Delegates for the Orange County Labor Federation voted unanimously Thursday night to fire Executive Director Julio Perez, after a months-long investigation found “credible testimony from multiple women” of sexual harassment and retaliation by Perez.
According to a Labor Federation news release, delegates voted to terminate Perez’s employment effective immediately.
An independent attorney hired by the Labor Federation found allegations ranging from “inappropriate comments to inappropriate sexual activity in the workplace and retaliation,” according to the news release.
An investigation into Perez was initiated in mid-October 2017 following allegations posted on Facebook, as part of the #metoo social media campaign to raise awareness of sexual harassment and assault, by several women alleging inappropriate behavior by Perez and the former executive director of the Democratic Party of Orange County, Erik Taylor.
The Facebook posts were followed by a news release and statements by the Orange County Young Democrats which described the allegations but did not name the two men.
“Specifically, women are speaking out about men in power at the Democratic Party of Orange County and/or the Orange County Labor Federation who have tried to undress young women in the workplace, sent young women pornographic images and memes, and joked about porn with young interns,” the news release stated.
Jennifer Beuthin, general manager for the Orange County Employees Association, acted as a liaison for the investigation on behalf of the Labor Federation.
“There is no place for sexual harassment in the labor movement, and tonight’s vote is consistent with the values union members fight for every day,” said Beuthin in the news release.
Beuthin did not immediately return a call for comment.
Taylor, who in October was the campaign manager for congressional candidate Phil Janowicz, resigned his position on Oct. 19.
The OC Weekly, which was first to report news of Perez’s firing on Friday morning, reported that attorney Monica Guizar was retained by the Labor Federation to conduct the investigation.
Two women alleged that Perez showed them pornography at OCLF, while the executive director and two others who witnessed the incident denied it occurred, according to Guizar, who added that she found the female accusers to be credible.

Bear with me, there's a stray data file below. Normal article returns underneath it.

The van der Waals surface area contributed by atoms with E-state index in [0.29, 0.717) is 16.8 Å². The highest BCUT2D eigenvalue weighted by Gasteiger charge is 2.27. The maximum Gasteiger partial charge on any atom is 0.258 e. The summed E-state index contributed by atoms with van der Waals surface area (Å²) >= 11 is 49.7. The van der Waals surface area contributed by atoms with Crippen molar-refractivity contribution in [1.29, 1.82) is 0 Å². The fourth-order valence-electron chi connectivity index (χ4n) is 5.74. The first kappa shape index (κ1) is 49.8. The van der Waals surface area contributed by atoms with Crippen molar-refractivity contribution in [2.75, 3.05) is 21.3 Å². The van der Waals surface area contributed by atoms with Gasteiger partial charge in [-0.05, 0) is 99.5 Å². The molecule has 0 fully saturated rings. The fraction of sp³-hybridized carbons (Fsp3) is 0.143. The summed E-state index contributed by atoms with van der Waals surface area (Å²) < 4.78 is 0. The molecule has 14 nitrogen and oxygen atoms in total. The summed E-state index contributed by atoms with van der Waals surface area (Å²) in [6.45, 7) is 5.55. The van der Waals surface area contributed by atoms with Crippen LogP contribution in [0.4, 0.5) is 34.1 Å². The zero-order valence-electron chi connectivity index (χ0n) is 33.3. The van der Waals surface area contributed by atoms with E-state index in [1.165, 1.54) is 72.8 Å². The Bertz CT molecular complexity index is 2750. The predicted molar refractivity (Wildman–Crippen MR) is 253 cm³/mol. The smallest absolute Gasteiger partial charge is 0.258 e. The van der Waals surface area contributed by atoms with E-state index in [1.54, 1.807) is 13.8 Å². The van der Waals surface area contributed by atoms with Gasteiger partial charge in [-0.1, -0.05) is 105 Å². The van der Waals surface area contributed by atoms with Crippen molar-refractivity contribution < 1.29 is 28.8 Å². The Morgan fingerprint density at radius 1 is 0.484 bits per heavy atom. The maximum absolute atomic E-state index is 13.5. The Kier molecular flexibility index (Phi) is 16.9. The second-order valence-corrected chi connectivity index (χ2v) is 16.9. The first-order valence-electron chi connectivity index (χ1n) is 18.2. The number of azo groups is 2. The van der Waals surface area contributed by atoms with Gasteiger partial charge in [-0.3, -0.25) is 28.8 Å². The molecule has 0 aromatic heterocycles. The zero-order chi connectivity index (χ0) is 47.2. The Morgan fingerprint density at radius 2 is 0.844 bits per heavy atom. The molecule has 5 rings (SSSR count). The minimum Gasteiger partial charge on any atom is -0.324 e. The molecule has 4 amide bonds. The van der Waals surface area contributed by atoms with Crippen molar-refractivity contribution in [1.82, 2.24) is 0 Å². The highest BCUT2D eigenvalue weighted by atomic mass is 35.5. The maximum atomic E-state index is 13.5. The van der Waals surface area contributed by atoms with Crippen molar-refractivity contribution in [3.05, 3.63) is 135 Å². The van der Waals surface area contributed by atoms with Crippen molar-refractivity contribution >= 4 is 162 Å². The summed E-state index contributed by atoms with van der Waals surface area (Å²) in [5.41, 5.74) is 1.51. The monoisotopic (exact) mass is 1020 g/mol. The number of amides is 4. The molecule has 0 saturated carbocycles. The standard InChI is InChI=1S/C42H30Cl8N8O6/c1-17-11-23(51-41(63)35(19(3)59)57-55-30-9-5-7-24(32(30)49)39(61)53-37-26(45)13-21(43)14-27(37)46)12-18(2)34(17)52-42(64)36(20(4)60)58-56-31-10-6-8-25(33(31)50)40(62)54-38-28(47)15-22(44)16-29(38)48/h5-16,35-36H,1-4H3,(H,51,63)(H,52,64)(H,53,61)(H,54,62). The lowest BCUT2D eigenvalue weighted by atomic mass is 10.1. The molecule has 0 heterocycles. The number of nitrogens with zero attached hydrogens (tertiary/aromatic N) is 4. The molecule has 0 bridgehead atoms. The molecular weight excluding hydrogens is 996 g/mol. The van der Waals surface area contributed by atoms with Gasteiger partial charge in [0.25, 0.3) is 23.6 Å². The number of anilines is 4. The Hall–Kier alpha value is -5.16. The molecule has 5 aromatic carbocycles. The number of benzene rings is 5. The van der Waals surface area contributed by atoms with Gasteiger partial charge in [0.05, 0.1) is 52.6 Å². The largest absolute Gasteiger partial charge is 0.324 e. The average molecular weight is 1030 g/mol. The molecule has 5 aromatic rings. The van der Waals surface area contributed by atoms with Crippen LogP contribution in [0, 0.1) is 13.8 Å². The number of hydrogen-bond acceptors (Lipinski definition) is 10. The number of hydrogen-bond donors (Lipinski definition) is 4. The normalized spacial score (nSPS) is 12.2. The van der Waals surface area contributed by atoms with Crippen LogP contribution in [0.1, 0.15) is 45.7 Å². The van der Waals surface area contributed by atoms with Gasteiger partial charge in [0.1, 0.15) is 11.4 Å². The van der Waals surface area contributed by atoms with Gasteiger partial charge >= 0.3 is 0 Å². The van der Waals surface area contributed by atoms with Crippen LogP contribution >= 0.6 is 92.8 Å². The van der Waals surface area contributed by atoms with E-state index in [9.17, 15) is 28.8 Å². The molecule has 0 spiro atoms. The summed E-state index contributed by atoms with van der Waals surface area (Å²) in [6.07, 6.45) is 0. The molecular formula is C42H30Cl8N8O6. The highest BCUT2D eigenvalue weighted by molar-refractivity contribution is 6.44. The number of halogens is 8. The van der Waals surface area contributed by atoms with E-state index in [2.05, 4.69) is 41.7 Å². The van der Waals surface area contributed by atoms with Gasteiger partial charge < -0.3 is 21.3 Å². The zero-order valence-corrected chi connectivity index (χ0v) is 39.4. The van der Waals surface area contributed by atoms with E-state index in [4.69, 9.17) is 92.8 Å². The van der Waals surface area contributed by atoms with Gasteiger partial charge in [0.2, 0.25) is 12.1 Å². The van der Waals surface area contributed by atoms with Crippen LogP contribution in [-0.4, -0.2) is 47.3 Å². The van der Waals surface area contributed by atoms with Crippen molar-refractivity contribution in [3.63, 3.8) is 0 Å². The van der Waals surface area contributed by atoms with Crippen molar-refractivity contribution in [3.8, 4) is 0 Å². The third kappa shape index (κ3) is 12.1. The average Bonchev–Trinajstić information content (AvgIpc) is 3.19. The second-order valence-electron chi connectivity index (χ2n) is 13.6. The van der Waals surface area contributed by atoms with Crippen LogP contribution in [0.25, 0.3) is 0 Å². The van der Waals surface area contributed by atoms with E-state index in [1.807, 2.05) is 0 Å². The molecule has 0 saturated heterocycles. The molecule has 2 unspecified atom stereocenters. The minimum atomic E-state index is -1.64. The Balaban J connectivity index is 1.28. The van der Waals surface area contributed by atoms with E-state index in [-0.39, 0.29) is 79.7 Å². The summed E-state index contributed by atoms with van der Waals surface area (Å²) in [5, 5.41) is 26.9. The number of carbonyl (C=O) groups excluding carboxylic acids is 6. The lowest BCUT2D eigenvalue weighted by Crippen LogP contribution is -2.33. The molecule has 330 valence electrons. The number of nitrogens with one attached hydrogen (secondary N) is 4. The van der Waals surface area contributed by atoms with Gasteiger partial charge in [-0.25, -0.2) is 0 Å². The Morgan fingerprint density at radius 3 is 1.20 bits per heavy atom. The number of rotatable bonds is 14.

As part of the investigation, Perez turned in his work laptop and a tablet but wiped them clean by resetting them to factory settings, according to Guizar, who told the board she considered that interfering with her probe.
Meanwhile, a third woman alleged inappropriate sexual misconduct and retaliation by Perez, who had shared a consensual relationship with her at one time, according to the investigation. That apparently changed when she alleged that Perez told her she’d lose special privileges at OCLF for her work if a sexual relationship didn’t continue. She alleged that on one occasion, she went to the OCLF for a work meeting when he closed the door and initiated an unspecified sex act. Retaliation came after Perez blocked her from future employment opportunities, according to Guizar, who found her to be credible. Perez is said to have refused to participate when asked to address the allegations.
During the investigation, the Executive Board also became aware that Perez was previously accused of sexual misconduct by two women at AFL-CIO events. The allegations were that he groped them and made inappropriate comments on separate occasions. The AFL-CIO investigated the allegations and asked him to step down from his position on the AFL-CIO’s youth worker advisory council. At that time, they also warned him future allegations of such a nature could result in his termination.
Also during the investigation, Perez made Facebook posts that appeared to be directed at an accuser or accusers.
Perez did not immediately return a request from Voice of OC for comment.
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